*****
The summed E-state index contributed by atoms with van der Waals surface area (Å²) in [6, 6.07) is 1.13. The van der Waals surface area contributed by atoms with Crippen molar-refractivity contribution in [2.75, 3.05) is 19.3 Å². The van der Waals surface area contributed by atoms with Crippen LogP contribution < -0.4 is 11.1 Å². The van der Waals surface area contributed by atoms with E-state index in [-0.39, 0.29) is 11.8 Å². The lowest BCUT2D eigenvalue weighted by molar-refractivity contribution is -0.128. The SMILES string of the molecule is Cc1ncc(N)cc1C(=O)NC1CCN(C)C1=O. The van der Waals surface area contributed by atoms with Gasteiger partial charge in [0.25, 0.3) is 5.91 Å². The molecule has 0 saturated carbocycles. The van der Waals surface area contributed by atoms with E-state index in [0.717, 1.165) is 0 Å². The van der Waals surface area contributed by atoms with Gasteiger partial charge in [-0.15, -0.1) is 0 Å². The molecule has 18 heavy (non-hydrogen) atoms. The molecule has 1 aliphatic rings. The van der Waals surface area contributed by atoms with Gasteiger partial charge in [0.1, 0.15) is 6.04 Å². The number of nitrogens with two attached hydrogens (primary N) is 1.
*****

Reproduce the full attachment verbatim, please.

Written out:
The summed E-state index contributed by atoms with van der Waals surface area (Å²) in [6, 6.07) is 1.13. The van der Waals surface area contributed by atoms with Crippen molar-refractivity contribution in [2.75, 3.05) is 19.3 Å². The van der Waals surface area contributed by atoms with Crippen LogP contribution < -0.4 is 11.1 Å². The van der Waals surface area contributed by atoms with E-state index in [-0.39, 0.29) is 11.8 Å². The lowest BCUT2D eigenvalue weighted by molar-refractivity contribution is -0.128. The SMILES string of the molecule is Cc1ncc(N)cc1C(=O)NC1CCN(C)C1=O. The van der Waals surface area contributed by atoms with Gasteiger partial charge in [0.25, 0.3) is 5.91 Å². The molecule has 0 saturated carbocycles. The van der Waals surface area contributed by atoms with E-state index in [0.717, 1.165) is 0 Å². The van der Waals surface area contributed by atoms with Gasteiger partial charge in [-0.15, -0.1) is 0 Å². The molecule has 18 heavy (non-hydrogen) atoms. The molecule has 1 aliphatic rings. The van der Waals surface area contributed by atoms with Gasteiger partial charge in [0.1, 0.15) is 6.04 Å². The number of nitrogens with two attached hydrogens (primary N) is 1.